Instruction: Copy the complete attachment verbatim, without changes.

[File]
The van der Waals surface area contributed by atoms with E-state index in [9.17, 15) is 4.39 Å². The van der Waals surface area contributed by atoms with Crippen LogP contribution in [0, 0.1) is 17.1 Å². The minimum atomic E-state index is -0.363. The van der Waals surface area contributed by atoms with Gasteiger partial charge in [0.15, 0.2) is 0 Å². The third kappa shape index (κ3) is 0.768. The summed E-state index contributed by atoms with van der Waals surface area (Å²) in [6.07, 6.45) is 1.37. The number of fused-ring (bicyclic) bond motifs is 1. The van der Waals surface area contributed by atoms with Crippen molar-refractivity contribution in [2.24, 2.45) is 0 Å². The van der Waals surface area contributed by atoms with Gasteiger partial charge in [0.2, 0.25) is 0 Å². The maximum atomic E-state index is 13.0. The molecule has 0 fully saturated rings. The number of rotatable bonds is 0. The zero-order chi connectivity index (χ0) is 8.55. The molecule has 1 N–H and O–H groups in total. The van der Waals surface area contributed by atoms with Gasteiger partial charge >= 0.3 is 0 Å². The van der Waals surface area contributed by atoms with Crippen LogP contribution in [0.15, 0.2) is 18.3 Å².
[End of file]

The van der Waals surface area contributed by atoms with E-state index in [9.17, 15) is 4.39 Å². The van der Waals surface area contributed by atoms with Crippen LogP contribution in [0, 0.1) is 17.1 Å². The minimum atomic E-state index is -0.363. The van der Waals surface area contributed by atoms with Gasteiger partial charge in [0.15, 0.2) is 0 Å². The third kappa shape index (κ3) is 0.768. The summed E-state index contributed by atoms with van der Waals surface area (Å²) in [6.07, 6.45) is 1.37. The number of fused-ring (bicyclic) bond motifs is 1. The van der Waals surface area contributed by atoms with Crippen molar-refractivity contribution in [2.24, 2.45) is 0 Å². The van der Waals surface area contributed by atoms with Gasteiger partial charge in [0.2, 0.25) is 0 Å². The maximum atomic E-state index is 13.0. The molecule has 0 fully saturated rings. The number of rotatable bonds is 0. The zero-order chi connectivity index (χ0) is 8.55. The molecule has 1 N–H and O–H groups in total. The van der Waals surface area contributed by atoms with Gasteiger partial charge >= 0.3 is 0 Å². The van der Waals surface area contributed by atoms with Crippen LogP contribution in [0.15, 0.2) is 18.3 Å².